Back in Carlisle, I walled myself up in the Carlisle Archive Centre, taking photos of Georgiana’s letters, which were kept by her family, so that my research assistant could transcribe them when I got home. Because paper was in such short supply in the colony, and because the recipient of the letter paid for the cost of postage, Georgiana crossed her letters. This means that she wrote in one direction, turned the page at a right angle and wrote over her words. Trying to decipher these letters is enough to send anyone batty (including my poor research assistants!), but when I spoke to a colleague who has done some research into the psychology of reading, she said people of the time were able to read these letters with ease. I guess it’s akin to someone in the nineteenth century trying to read today’s text messages.
Carlisle was a pretty unprepossessing place despite its rich history (it began as a Roman settlement then sprouted a castle in 1093) and elegant buildings. Keats, on his walking tour of 1818, described the city thus: 'The Cathedral does not appear very fine — the Castle is very ancient, and of brick. The City is very various — old white-washed narrow streets — broad red-brick ones more modern — I will tell you anon whether the inside of the Cathedral is worth looking at. It is built of sandy red stone or Brick. We have now walked 114 miles, and are merely a little tired in the thighs, and a little blistered.'
On a not unrelated note I was totally chuffed to pass a Walkabout pub when I was having a look around. These pubs were a dime a dozen when I lived in London a decade ago, but they went into administration in 2009, perhaps because of the GFC.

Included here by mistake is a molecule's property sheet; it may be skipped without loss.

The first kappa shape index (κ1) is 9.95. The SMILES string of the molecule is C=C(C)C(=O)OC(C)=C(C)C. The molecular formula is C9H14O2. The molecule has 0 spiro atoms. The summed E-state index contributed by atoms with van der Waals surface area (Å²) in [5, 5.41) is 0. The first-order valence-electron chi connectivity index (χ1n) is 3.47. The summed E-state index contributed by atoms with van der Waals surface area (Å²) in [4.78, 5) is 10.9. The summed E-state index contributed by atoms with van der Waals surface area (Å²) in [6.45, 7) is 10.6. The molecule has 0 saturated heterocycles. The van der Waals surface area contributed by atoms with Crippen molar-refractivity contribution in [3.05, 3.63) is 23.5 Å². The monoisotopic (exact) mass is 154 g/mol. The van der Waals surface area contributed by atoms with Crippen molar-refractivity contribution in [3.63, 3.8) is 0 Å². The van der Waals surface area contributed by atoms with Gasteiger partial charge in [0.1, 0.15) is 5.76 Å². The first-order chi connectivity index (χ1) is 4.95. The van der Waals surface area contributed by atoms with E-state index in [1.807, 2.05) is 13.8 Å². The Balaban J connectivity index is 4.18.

On the way back from the Archive Centre, the cabbie struck up a conversation about Brexit. I didn’t venture my opinions as I didn’t know what side of politics he was on (and have had my share of conservative cabbies), but it transpired he was against it. His daughter had a part-time job in a store and had no hope of ever getting ahead or owning a home, he said, and Brexit wasn’t going to help. That made me sad, and I was very conscious of how lucky I was to be able to travel and do my research.
I also got in touch with the owners of Crosby Lodge, the house in which Georgiana grew up until her father died just before her 15th birthday. The place had formerly been a bed-and-breakfast and the current owners were knee-deep in renovations – it was a mammoth task! They very kindly took me around, pointing out the part of the house that was original and that which was added on, the walled garden, which was just gorgeous, and the nearby woods, with tall trees and dappled light. There was a big ditch between the wood and the road which might have been a fortification akin to a vallum built by the Romans. This startled me, until I remembered that Aborigines in Australia have sites even older than Roman fortifications. History!
The owners left me to wander around and take pics. I was keen to get a sense of the countryside, and although it was another startling blue day, I remembered the last time I was there with my friends, and how overcast and grim it seemed. Although I guess for someone raised in that environment that kind of weather would have been normal. The house and grounds conveyed a sense of calm, stateliness and privilege, particularly in the walled garden, which was where Georgiana began her first lessons in gardening. It was a stark contrast to Georgiana’s life in Australia that was marked by giving birth to her first child on a hard board in a tent while a storm raged outside.